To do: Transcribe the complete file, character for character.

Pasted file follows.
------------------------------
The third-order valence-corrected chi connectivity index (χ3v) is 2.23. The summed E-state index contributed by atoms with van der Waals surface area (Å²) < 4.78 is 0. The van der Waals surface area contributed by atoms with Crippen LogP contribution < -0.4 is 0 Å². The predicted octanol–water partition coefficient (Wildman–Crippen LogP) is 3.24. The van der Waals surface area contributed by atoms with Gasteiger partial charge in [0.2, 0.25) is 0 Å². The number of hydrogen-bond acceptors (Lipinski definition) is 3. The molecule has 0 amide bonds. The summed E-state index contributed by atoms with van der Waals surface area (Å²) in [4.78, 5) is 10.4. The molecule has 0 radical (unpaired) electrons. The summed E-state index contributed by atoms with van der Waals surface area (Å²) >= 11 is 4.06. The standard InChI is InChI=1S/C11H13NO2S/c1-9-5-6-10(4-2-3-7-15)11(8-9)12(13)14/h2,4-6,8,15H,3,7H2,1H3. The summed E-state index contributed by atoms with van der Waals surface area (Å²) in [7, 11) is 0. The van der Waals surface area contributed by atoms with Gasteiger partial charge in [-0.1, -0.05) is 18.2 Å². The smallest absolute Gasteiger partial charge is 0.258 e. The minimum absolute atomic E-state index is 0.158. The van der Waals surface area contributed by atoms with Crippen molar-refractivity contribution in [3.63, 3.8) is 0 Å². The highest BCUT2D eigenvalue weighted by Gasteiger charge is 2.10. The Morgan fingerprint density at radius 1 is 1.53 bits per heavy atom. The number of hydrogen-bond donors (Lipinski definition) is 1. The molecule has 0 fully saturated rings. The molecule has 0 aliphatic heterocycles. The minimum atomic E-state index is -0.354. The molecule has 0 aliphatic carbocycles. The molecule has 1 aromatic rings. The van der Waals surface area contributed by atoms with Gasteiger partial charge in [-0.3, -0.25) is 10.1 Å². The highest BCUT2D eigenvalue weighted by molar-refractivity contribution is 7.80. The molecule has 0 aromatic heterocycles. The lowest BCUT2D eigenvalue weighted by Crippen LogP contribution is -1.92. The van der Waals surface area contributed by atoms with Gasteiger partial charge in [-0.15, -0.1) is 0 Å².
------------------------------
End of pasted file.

The third-order valence-corrected chi connectivity index (χ3v) is 2.23. The summed E-state index contributed by atoms with van der Waals surface area (Å²) < 4.78 is 0. The van der Waals surface area contributed by atoms with Crippen LogP contribution < -0.4 is 0 Å². The predicted octanol–water partition coefficient (Wildman–Crippen LogP) is 3.24. The van der Waals surface area contributed by atoms with Gasteiger partial charge in [0.2, 0.25) is 0 Å². The number of hydrogen-bond acceptors (Lipinski definition) is 3. The molecule has 0 amide bonds. The summed E-state index contributed by atoms with van der Waals surface area (Å²) in [4.78, 5) is 10.4. The molecule has 0 radical (unpaired) electrons. The summed E-state index contributed by atoms with van der Waals surface area (Å²) >= 11 is 4.06. The standard InChI is InChI=1S/C11H13NO2S/c1-9-5-6-10(4-2-3-7-15)11(8-9)12(13)14/h2,4-6,8,15H,3,7H2,1H3. The summed E-state index contributed by atoms with van der Waals surface area (Å²) in [7, 11) is 0. The van der Waals surface area contributed by atoms with Gasteiger partial charge in [-0.1, -0.05) is 18.2 Å². The smallest absolute Gasteiger partial charge is 0.258 e. The minimum absolute atomic E-state index is 0.158. The van der Waals surface area contributed by atoms with Crippen molar-refractivity contribution in [3.63, 3.8) is 0 Å². The highest BCUT2D eigenvalue weighted by Gasteiger charge is 2.10. The Morgan fingerprint density at radius 1 is 1.53 bits per heavy atom. The number of hydrogen-bond donors (Lipinski definition) is 1. The molecule has 0 fully saturated rings. The molecule has 0 aliphatic heterocycles. The minimum atomic E-state index is -0.354. The molecule has 0 aliphatic carbocycles. The molecule has 1 aromatic rings. The van der Waals surface area contributed by atoms with Gasteiger partial charge in [-0.3, -0.25) is 10.1 Å². The highest BCUT2D eigenvalue weighted by molar-refractivity contribution is 7.80. The molecule has 0 aromatic heterocycles. The lowest BCUT2D eigenvalue weighted by Crippen LogP contribution is -1.92. The van der Waals surface area contributed by atoms with Gasteiger partial charge in [-0.15, -0.1) is 0 Å².